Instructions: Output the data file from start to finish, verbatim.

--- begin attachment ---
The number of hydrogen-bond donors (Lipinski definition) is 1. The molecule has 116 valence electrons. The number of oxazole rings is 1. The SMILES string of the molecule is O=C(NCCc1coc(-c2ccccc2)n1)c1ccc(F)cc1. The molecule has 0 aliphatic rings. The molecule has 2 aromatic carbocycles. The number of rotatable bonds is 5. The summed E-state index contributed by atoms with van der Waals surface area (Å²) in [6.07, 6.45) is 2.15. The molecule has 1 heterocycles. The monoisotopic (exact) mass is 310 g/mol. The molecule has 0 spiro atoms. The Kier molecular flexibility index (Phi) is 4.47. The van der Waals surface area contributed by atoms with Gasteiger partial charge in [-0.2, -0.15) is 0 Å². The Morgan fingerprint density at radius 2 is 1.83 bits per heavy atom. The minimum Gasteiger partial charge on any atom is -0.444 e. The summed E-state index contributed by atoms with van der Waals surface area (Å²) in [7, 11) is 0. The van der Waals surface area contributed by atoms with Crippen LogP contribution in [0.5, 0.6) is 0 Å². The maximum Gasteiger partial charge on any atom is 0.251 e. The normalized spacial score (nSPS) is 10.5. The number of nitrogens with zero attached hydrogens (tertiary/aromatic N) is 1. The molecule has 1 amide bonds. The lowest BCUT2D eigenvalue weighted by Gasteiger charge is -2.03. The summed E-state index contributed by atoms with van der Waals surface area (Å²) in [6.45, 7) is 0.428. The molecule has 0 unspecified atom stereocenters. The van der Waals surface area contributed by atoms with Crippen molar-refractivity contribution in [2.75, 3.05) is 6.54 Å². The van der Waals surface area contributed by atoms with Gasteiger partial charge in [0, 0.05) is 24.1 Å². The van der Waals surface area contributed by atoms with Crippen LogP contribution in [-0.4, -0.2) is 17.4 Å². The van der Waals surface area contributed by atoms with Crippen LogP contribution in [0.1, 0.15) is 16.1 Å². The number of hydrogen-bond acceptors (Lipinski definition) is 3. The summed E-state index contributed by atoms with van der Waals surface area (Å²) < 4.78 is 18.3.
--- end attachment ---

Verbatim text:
The number of hydrogen-bond donors (Lipinski definition) is 1. The molecule has 116 valence electrons. The number of oxazole rings is 1. The SMILES string of the molecule is O=C(NCCc1coc(-c2ccccc2)n1)c1ccc(F)cc1. The molecule has 0 aliphatic rings. The molecule has 2 aromatic carbocycles. The number of rotatable bonds is 5. The summed E-state index contributed by atoms with van der Waals surface area (Å²) in [6.07, 6.45) is 2.15. The molecule has 1 heterocycles. The monoisotopic (exact) mass is 310 g/mol. The molecule has 0 spiro atoms. The Kier molecular flexibility index (Phi) is 4.47. The van der Waals surface area contributed by atoms with Gasteiger partial charge in [-0.2, -0.15) is 0 Å². The Morgan fingerprint density at radius 2 is 1.83 bits per heavy atom. The minimum Gasteiger partial charge on any atom is -0.444 e. The summed E-state index contributed by atoms with van der Waals surface area (Å²) in [7, 11) is 0. The van der Waals surface area contributed by atoms with Crippen LogP contribution in [0.5, 0.6) is 0 Å². The maximum Gasteiger partial charge on any atom is 0.251 e. The normalized spacial score (nSPS) is 10.5. The number of nitrogens with zero attached hydrogens (tertiary/aromatic N) is 1. The molecule has 1 amide bonds. The lowest BCUT2D eigenvalue weighted by Gasteiger charge is -2.03. The summed E-state index contributed by atoms with van der Waals surface area (Å²) in [6.45, 7) is 0.428. The molecule has 0 unspecified atom stereocenters. The van der Waals surface area contributed by atoms with Crippen molar-refractivity contribution in [2.75, 3.05) is 6.54 Å². The van der Waals surface area contributed by atoms with Gasteiger partial charge in [0, 0.05) is 24.1 Å². The van der Waals surface area contributed by atoms with Crippen LogP contribution in [-0.4, -0.2) is 17.4 Å². The van der Waals surface area contributed by atoms with Crippen LogP contribution in [0.1, 0.15) is 16.1 Å². The number of hydrogen-bond acceptors (Lipinski definition) is 3. The summed E-state index contributed by atoms with van der Waals surface area (Å²) < 4.78 is 18.3.